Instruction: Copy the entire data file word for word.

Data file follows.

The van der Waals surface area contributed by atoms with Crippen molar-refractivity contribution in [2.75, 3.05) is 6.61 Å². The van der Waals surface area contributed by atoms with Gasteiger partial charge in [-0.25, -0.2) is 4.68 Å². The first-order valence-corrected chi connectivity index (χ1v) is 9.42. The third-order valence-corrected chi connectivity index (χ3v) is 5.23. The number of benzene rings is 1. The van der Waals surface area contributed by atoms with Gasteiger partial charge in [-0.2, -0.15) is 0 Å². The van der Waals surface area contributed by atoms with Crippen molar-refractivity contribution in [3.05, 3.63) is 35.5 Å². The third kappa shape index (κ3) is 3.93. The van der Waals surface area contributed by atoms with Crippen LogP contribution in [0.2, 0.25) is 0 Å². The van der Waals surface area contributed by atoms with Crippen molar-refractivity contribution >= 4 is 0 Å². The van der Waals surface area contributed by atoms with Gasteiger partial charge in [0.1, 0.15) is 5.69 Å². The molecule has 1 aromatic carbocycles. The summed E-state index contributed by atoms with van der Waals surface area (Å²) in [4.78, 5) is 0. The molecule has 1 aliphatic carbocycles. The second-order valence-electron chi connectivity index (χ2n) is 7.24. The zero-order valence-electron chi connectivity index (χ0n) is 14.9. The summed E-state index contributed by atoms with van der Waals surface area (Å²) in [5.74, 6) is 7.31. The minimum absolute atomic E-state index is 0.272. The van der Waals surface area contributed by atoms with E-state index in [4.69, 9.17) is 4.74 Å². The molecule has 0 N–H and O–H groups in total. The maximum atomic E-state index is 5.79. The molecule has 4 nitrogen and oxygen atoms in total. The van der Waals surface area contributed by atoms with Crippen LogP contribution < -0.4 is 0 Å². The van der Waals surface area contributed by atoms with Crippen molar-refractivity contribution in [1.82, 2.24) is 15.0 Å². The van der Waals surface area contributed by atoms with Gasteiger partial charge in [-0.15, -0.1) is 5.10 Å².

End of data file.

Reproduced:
The van der Waals surface area contributed by atoms with Crippen molar-refractivity contribution in [2.75, 3.05) is 6.61 Å². The van der Waals surface area contributed by atoms with Gasteiger partial charge in [-0.25, -0.2) is 4.68 Å². The first-order valence-corrected chi connectivity index (χ1v) is 9.42. The third-order valence-corrected chi connectivity index (χ3v) is 5.23. The number of benzene rings is 1. The van der Waals surface area contributed by atoms with Gasteiger partial charge in [-0.2, -0.15) is 0 Å². The van der Waals surface area contributed by atoms with Crippen molar-refractivity contribution in [3.05, 3.63) is 35.5 Å². The third kappa shape index (κ3) is 3.93. The van der Waals surface area contributed by atoms with Crippen LogP contribution in [0.2, 0.25) is 0 Å². The van der Waals surface area contributed by atoms with Crippen molar-refractivity contribution >= 4 is 0 Å². The van der Waals surface area contributed by atoms with Gasteiger partial charge in [0.1, 0.15) is 5.69 Å². The molecule has 1 aromatic carbocycles. The summed E-state index contributed by atoms with van der Waals surface area (Å²) in [4.78, 5) is 0. The molecule has 1 aliphatic carbocycles. The second-order valence-electron chi connectivity index (χ2n) is 7.24. The zero-order valence-electron chi connectivity index (χ0n) is 14.9. The summed E-state index contributed by atoms with van der Waals surface area (Å²) in [5.74, 6) is 7.31. The minimum absolute atomic E-state index is 0.272. The van der Waals surface area contributed by atoms with E-state index in [4.69, 9.17) is 4.74 Å². The molecule has 0 N–H and O–H groups in total. The maximum atomic E-state index is 5.79. The molecule has 4 nitrogen and oxygen atoms in total. The van der Waals surface area contributed by atoms with Crippen LogP contribution < -0.4 is 0 Å². The van der Waals surface area contributed by atoms with Crippen molar-refractivity contribution in [1.82, 2.24) is 15.0 Å². The van der Waals surface area contributed by atoms with Gasteiger partial charge in [-0.15, -0.1) is 5.10 Å².